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Design of an Ideal Plant Layout

Design of an Ideal Plant Layout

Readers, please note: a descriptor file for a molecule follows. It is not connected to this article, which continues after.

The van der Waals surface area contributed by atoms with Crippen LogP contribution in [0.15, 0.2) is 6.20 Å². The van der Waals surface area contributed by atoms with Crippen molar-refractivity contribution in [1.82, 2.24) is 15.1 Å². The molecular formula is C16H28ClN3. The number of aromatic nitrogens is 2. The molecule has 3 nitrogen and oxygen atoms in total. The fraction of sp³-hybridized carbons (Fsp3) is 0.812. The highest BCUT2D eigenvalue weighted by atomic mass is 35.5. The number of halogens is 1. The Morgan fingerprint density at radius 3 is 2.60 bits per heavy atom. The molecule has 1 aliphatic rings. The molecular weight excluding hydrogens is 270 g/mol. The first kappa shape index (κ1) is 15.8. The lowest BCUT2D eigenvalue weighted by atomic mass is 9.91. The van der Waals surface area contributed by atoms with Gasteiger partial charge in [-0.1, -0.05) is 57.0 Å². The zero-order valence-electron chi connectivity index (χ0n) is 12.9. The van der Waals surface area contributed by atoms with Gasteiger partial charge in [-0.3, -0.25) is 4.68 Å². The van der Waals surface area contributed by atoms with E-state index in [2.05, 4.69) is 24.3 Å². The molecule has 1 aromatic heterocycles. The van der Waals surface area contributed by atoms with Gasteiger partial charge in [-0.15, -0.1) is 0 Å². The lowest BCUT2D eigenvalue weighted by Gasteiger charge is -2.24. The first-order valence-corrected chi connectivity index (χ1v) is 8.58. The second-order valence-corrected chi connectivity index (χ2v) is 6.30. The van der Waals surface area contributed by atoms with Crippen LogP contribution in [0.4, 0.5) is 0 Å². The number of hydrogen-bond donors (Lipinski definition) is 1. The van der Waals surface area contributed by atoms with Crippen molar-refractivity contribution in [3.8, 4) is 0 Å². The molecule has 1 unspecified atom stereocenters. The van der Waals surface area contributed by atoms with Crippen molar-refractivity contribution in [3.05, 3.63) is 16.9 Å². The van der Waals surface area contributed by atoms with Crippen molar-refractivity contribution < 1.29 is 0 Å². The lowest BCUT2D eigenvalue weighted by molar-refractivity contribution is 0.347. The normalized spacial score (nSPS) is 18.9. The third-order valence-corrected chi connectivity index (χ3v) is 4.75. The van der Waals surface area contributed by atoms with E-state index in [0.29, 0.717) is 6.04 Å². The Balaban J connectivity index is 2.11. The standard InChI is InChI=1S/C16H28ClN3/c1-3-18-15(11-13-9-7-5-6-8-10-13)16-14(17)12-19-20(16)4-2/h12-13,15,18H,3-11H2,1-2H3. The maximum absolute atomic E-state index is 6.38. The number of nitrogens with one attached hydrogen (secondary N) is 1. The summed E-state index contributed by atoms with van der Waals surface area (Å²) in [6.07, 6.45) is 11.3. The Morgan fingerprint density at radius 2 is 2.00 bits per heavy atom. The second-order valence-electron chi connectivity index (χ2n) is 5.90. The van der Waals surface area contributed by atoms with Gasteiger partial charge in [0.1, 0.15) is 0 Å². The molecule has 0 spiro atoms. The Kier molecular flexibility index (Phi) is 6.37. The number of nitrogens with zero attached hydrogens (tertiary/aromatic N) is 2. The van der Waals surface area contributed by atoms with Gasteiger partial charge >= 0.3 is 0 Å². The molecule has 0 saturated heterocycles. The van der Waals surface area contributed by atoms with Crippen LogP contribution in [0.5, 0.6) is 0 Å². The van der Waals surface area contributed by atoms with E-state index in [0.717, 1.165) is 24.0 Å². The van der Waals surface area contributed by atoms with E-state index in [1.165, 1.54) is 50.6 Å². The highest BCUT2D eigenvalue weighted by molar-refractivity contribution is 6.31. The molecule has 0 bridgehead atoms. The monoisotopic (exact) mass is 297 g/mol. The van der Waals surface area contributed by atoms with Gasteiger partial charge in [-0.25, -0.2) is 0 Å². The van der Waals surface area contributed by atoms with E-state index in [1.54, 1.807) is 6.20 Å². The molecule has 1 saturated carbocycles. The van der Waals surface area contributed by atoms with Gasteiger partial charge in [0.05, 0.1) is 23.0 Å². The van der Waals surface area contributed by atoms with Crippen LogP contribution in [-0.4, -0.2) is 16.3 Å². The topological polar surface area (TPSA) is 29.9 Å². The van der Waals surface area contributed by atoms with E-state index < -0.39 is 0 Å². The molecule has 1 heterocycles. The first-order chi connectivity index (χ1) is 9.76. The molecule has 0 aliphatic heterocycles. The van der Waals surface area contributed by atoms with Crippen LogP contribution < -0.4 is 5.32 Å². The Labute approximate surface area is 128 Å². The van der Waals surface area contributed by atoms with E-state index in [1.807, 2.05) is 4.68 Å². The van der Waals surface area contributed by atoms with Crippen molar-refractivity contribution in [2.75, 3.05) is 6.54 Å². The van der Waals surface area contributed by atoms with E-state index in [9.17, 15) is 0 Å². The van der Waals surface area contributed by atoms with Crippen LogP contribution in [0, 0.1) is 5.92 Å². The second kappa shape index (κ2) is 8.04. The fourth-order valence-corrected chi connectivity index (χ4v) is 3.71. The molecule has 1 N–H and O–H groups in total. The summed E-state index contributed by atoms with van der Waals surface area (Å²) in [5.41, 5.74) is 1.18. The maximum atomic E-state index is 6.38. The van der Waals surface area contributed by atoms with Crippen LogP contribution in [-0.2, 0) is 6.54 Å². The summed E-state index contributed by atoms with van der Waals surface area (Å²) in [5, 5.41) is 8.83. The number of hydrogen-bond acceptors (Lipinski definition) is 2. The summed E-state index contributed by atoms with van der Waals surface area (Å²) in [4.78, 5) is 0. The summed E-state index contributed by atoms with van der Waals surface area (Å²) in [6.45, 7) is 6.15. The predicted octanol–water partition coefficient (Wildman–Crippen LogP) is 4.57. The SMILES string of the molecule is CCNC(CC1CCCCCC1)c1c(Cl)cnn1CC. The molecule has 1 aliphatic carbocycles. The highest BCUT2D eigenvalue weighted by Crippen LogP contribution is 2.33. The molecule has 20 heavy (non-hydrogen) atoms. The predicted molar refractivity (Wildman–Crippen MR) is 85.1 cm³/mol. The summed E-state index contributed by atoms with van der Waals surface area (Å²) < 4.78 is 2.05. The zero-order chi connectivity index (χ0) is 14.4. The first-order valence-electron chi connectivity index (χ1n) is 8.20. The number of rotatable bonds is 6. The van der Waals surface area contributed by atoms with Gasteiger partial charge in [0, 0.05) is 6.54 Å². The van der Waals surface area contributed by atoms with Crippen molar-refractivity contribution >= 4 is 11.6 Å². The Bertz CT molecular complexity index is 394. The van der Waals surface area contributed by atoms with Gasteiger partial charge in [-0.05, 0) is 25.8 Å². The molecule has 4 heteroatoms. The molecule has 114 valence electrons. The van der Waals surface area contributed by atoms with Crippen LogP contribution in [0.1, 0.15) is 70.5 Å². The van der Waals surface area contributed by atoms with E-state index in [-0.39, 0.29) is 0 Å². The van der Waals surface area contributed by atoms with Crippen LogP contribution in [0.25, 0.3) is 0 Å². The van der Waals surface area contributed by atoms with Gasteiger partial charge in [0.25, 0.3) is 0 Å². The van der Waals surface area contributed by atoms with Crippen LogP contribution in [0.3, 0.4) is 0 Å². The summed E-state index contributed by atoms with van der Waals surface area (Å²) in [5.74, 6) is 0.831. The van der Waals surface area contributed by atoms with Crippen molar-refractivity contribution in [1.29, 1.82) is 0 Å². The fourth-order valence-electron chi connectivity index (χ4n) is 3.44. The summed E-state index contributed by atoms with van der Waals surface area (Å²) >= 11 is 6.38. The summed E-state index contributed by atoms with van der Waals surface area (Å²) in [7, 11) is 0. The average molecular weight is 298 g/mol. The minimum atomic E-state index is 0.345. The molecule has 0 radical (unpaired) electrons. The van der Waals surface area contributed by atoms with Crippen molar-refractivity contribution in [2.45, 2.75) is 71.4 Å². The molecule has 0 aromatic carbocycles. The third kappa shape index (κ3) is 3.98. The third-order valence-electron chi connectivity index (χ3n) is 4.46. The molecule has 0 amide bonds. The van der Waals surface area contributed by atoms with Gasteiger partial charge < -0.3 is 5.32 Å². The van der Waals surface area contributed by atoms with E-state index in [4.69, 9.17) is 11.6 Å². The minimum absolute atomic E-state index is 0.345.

Design of an Ideal Plant Layout Approach to proper layout: When a new plant is erected, a good deal of expertise is used by management to design a proper layout. A comprehensive approach with regard to the placement of machineries, location of stores, inspection cabins, tool rooms, maintenance wings, receiving and shipping departments, toilets, canteens and other handling equipments, is necessary for achieving quick and smooth production at the least cost. There is no set pattern of layout for all plants. What is suitable for a giant plant will not be fit for a small factory. What goes well with a processing industry may not match a job industry. But, the basic principles governing a plant layout are more or less the same. Cost of Production: The all time concern of big industries is the ever rising cost of production. Their priority would be mass production or continuous production to factorise the economy of scale. This is possible where industries are involved in producing highly standardized products. Industries involved in the production of customized or specialized products, catering to premium customers, cannot go for mass production since it is not a feasible option. They have to dedicate separate lines of production for different products. Invariable of the type of production, all industries need to cut down their costs wherever possible. The only possible solution is to design a suitable layout that facilitates uniform and minimum movement of materials thus avoiding wastage, minimization of production delays and avoidance of bottlenecks. An ideally laid plant layout reduces manufacturing costs through reduced materials handling, reduced personnel and equipment requirements and reduced in-process inventory. It is amazing how industries in Japan have mastered the art of employing Just-in-time concept, which focuses on continuous improvement and increases the rate of return on investment by reducing the in-process inventory and associated costs. The importance of plant layout would be better appreciated if one understands the influence of an efficient layout on the manufacturing function. An efficient plant layout would definitely incorporate the following aspects: Economies in handling-cut down material handling costs that account for 30-40 percent of the manufacturing cost Effective use of available space-especially in urban areas, where every inch of available space is an asset. Minimization of production delays-on time delivery schedules and speedy execution will help. Improved quality control-to reach expected standards of production Minimum equipment investment-by planned machine balance and location Identification and rectification of bottlenecks-don’t allow materials to pile up at any place of production, don’t allow workers to be lethargic, keep the machines in the best of condition to speed up operations Better production control-facilitated by a planned layout Better supervision-a good plant layout enables the supervisor to have a hawks eye on the entire shop floor Improved utilization of labor-process flow should be planned in such a way that workers should be equipped all the time without any lull Improved employee morale-by providing better working conditions, employee facilities, increased earnings, reduced accidents etc. , Scope for Expansion: A good plant layout must also have scope for expansion or revision in future. Even best layouts become obsolete over a period of time, so revisions ranging from minor alterations to a complete dismantling of the existing structure and installation of a new layout become necessary from time to time. Manufacturers, who are keen to survive the global competition, must consider revising their layouts which should fall in line with technological and market...